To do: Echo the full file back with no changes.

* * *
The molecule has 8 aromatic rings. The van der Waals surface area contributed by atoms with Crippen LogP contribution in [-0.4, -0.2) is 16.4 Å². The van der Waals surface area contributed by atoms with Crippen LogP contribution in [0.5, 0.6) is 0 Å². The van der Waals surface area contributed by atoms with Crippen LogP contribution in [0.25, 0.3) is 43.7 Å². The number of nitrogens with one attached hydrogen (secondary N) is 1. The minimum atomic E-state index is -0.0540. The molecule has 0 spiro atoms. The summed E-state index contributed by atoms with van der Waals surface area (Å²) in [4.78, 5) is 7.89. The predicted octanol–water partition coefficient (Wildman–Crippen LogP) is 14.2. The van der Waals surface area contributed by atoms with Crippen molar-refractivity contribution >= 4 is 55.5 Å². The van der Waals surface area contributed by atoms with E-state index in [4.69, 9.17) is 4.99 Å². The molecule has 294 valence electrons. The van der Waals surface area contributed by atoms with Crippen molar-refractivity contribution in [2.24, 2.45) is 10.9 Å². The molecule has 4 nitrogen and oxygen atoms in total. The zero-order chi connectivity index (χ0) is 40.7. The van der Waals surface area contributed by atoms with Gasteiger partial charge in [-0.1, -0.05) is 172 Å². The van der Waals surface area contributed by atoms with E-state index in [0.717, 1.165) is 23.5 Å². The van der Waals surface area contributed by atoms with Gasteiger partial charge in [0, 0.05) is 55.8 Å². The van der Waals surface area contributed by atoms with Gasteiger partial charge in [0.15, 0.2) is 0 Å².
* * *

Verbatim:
The molecule has 8 aromatic rings. The van der Waals surface area contributed by atoms with Crippen LogP contribution in [-0.4, -0.2) is 16.4 Å². The van der Waals surface area contributed by atoms with Crippen LogP contribution in [0.5, 0.6) is 0 Å². The van der Waals surface area contributed by atoms with Crippen LogP contribution in [0.25, 0.3) is 43.7 Å². The number of nitrogens with one attached hydrogen (secondary N) is 1. The minimum atomic E-state index is -0.0540. The molecule has 0 spiro atoms. The summed E-state index contributed by atoms with van der Waals surface area (Å²) in [4.78, 5) is 7.89. The predicted octanol–water partition coefficient (Wildman–Crippen LogP) is 14.2. The van der Waals surface area contributed by atoms with Crippen molar-refractivity contribution >= 4 is 55.5 Å². The van der Waals surface area contributed by atoms with E-state index in [4.69, 9.17) is 4.99 Å². The molecule has 294 valence electrons. The van der Waals surface area contributed by atoms with Crippen molar-refractivity contribution in [2.24, 2.45) is 10.9 Å². The molecule has 4 nitrogen and oxygen atoms in total. The zero-order chi connectivity index (χ0) is 40.7. The van der Waals surface area contributed by atoms with Gasteiger partial charge in [-0.1, -0.05) is 172 Å². The van der Waals surface area contributed by atoms with E-state index in [0.717, 1.165) is 23.5 Å². The van der Waals surface area contributed by atoms with Gasteiger partial charge in [0, 0.05) is 55.8 Å². The van der Waals surface area contributed by atoms with Gasteiger partial charge in [0.15, 0.2) is 0 Å².